There is a very fine line between freedom of thought and freedom from thought, where insightful and reasoned reflection is shunned for cheap sensationalism and outright bigotry.

Indeed, one need only look at the menacing and ugly features of the depicted Prophet to concretize the magazine’s underlying racism – a very far cry from his handsome and gentle countenance, with his unceasingly radiant smile that is likened to the splendour of the full moon by the Muslim sources. But on a more serious note, such images and portrayals are diametrically opposed to everything our Prophet, peace be upon him, ever stood for as a spiritual guide, which is why they are deeply insulting, and why the crime committed in his name is particularly heinous in the eyes of Muslims.

One need only reflect upon how the Prophet, peace be upon him, responded to his own opponents in the Qurʾān, who were vehemently opposed to his revolutionary message, and sought to persecute him and his followers with tremendous rage and cruelty. Indeed, the Islamophobia of today pales in significance when contrasted with what he had to face as a daily recurrence. To his enemies, he was a liar, a sorcerer, and a mad man who had to be exterminated. Despite this, the Qurʾān urges him, “And have patience with whatever they say, and leave them be with noble (dignity)” [73:10]; “Repel evil with that which is best [of noble conduct]: We are well acquainted with the things they say” [23:96]. And lest the demagogues have you believe that this was Muhammad’s policy when the Muslims were still vulnerable to attack in Mecca and that this all changed upon his migration to Medina, where he was far less militarily vulnerable, the Quranic revelation continues to exhort him and the believers with the same message in Medina: “Verily you will be tried with respect to your wealth and in your lives, and you will hear much hurtful insult from those who were given the Scripture before you, and from the idolaters. But if you persevere and remain God conscious, then that is of the steadfast heart of things” [3:186].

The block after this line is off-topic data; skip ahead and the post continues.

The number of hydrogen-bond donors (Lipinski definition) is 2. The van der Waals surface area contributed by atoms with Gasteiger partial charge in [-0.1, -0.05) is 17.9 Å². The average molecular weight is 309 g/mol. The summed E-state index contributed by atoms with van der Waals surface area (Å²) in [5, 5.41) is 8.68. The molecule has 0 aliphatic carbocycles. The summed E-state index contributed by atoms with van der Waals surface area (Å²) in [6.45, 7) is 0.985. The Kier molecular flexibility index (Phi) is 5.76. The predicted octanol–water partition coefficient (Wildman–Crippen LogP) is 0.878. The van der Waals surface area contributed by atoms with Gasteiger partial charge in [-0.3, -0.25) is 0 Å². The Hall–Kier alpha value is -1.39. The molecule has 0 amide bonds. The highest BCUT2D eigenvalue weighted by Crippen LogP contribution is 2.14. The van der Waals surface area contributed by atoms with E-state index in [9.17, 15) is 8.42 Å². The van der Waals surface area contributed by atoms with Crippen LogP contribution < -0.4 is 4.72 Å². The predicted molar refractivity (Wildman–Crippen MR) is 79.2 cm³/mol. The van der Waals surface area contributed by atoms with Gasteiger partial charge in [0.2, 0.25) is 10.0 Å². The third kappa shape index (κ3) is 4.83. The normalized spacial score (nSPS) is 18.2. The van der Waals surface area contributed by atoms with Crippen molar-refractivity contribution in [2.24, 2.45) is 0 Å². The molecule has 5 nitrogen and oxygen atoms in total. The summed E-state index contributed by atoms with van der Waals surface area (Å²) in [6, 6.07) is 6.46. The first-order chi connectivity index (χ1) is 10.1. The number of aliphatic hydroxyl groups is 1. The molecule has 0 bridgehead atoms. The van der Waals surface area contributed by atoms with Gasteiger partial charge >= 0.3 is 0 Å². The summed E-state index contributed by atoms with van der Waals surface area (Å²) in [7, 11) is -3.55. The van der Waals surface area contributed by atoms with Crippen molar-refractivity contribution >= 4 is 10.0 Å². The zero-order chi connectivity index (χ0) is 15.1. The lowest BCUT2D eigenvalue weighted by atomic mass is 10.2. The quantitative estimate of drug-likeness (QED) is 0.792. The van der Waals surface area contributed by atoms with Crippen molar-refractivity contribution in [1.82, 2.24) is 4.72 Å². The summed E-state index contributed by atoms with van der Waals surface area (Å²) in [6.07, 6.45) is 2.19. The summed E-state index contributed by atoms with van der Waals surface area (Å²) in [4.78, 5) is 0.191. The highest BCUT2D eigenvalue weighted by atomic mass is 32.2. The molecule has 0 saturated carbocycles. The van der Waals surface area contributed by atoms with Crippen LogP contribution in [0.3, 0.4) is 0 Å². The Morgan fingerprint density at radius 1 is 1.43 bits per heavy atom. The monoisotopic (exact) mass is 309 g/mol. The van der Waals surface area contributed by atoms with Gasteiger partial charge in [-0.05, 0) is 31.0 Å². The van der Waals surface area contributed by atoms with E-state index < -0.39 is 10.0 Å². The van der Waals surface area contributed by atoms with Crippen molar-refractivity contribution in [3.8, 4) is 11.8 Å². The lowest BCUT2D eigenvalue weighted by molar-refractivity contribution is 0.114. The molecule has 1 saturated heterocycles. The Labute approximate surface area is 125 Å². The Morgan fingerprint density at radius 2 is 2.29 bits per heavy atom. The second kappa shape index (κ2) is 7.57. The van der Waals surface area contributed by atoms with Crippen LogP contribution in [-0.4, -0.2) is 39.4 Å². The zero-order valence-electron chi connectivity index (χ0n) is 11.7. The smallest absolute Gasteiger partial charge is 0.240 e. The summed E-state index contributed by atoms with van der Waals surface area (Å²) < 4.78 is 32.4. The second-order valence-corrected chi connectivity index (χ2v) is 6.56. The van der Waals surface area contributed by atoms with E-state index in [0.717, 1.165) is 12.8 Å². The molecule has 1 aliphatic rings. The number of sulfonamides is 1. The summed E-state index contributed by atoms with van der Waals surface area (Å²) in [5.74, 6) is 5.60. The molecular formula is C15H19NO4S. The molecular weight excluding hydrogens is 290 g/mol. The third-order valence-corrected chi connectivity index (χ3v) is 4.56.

As Muslims, we can thus only hope and pray that events such as the recent tragedy can cause us to reflect a little more deeply and to renew our struggle against the perennial forces of ignorance and hate that seek to divide and misinform.

One would think that after facing years of severe persecution and hostility against him and his community by the people of Mecca, such a man would have had every right to triumphantly enter Mecca upon its conquest, parading his glorious victory for all to see. Instead, we know that he chose to completely forgive and release from blame all his former enemies. The images drawn from his biography depict a man re-entering the beloved city of his birth with his head bowed so low in a state of utter humility and gratitude toward his Creator that after all these years, his message of peace and love had prevailed over the forces of ignorance (Jahiliyyah) and hate. This is the Muhammad that I know; this is the Muhammad that peace-loving Muslims the world over know. As Muslims, we can thus only hope and pray that events such as the recent tragedy can cause us to reflect a little more deeply and to renew our struggle against the perennial forces of ignorance and hate that seek to divide and misinform.


Omar Eidabat is a PhD candidate in Islamic Studies. To contact him, send an email to omar.eidabat@mail.mcgill.ca.